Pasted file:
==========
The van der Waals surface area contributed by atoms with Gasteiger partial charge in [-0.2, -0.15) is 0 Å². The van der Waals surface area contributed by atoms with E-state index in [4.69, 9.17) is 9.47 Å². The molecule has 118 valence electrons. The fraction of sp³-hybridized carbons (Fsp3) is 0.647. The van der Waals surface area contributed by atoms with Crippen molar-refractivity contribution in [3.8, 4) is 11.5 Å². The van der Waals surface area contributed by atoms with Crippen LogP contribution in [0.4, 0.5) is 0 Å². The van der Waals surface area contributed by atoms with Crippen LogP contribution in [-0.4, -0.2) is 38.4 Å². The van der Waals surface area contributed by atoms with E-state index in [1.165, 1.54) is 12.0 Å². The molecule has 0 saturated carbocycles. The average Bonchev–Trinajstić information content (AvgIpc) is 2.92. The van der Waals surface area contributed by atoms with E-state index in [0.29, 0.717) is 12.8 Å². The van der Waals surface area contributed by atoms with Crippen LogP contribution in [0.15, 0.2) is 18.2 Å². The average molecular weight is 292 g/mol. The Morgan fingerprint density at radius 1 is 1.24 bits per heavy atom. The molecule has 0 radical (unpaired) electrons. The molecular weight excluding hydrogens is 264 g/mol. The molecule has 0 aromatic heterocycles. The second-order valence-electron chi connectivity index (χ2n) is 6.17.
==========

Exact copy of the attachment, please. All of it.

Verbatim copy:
The van der Waals surface area contributed by atoms with Gasteiger partial charge in [-0.2, -0.15) is 0 Å². The van der Waals surface area contributed by atoms with E-state index in [4.69, 9.17) is 9.47 Å². The molecule has 118 valence electrons. The fraction of sp³-hybridized carbons (Fsp3) is 0.647. The van der Waals surface area contributed by atoms with Crippen molar-refractivity contribution in [3.8, 4) is 11.5 Å². The van der Waals surface area contributed by atoms with Crippen LogP contribution in [0.4, 0.5) is 0 Å². The van der Waals surface area contributed by atoms with Crippen LogP contribution in [-0.4, -0.2) is 38.4 Å². The van der Waals surface area contributed by atoms with E-state index in [1.165, 1.54) is 12.0 Å². The molecule has 0 saturated carbocycles. The average Bonchev–Trinajstić information content (AvgIpc) is 2.92. The van der Waals surface area contributed by atoms with E-state index in [0.29, 0.717) is 12.8 Å². The van der Waals surface area contributed by atoms with Crippen LogP contribution in [0.15, 0.2) is 18.2 Å². The average molecular weight is 292 g/mol. The Morgan fingerprint density at radius 1 is 1.24 bits per heavy atom. The molecule has 0 radical (unpaired) electrons. The molecular weight excluding hydrogens is 264 g/mol. The molecule has 0 aromatic heterocycles. The second-order valence-electron chi connectivity index (χ2n) is 6.17.